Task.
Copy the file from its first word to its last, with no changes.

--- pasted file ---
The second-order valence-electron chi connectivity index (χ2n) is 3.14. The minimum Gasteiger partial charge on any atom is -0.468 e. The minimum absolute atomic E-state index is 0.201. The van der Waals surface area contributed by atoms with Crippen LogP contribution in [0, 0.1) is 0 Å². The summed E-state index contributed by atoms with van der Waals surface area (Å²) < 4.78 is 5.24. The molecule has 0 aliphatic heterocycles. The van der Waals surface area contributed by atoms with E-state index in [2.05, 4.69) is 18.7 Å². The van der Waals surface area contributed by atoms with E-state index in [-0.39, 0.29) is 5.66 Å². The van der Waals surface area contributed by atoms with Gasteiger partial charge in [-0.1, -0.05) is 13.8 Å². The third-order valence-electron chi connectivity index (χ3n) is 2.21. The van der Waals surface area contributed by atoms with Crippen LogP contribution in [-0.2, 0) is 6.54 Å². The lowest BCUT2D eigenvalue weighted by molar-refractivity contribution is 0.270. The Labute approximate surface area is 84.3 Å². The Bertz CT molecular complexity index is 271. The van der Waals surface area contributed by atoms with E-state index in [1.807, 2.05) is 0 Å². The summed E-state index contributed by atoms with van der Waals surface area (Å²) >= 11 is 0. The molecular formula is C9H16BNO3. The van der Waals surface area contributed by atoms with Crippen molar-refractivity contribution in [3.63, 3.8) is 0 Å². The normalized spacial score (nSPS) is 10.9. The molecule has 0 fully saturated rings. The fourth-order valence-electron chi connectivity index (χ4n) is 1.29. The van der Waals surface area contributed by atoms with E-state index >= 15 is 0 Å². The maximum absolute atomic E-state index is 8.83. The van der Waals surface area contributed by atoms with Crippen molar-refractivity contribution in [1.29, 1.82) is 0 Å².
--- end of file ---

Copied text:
The second-order valence-electron chi connectivity index (χ2n) is 3.14. The minimum Gasteiger partial charge on any atom is -0.468 e. The minimum absolute atomic E-state index is 0.201. The van der Waals surface area contributed by atoms with Crippen LogP contribution in [0, 0.1) is 0 Å². The summed E-state index contributed by atoms with van der Waals surface area (Å²) < 4.78 is 5.24. The molecule has 0 aliphatic heterocycles. The van der Waals surface area contributed by atoms with E-state index in [2.05, 4.69) is 18.7 Å². The van der Waals surface area contributed by atoms with E-state index in [-0.39, 0.29) is 5.66 Å². The van der Waals surface area contributed by atoms with Gasteiger partial charge in [-0.1, -0.05) is 13.8 Å². The third-order valence-electron chi connectivity index (χ3n) is 2.21. The van der Waals surface area contributed by atoms with Crippen LogP contribution in [-0.2, 0) is 6.54 Å². The lowest BCUT2D eigenvalue weighted by molar-refractivity contribution is 0.270. The Labute approximate surface area is 84.3 Å². The Bertz CT molecular complexity index is 271. The van der Waals surface area contributed by atoms with E-state index in [1.807, 2.05) is 0 Å². The summed E-state index contributed by atoms with van der Waals surface area (Å²) >= 11 is 0. The molecular formula is C9H16BNO3. The van der Waals surface area contributed by atoms with Crippen molar-refractivity contribution in [3.63, 3.8) is 0 Å². The normalized spacial score (nSPS) is 10.9. The molecule has 0 fully saturated rings. The fourth-order valence-electron chi connectivity index (χ4n) is 1.29. The van der Waals surface area contributed by atoms with E-state index >= 15 is 0 Å². The maximum absolute atomic E-state index is 8.83. The van der Waals surface area contributed by atoms with Crippen molar-refractivity contribution in [1.29, 1.82) is 0 Å².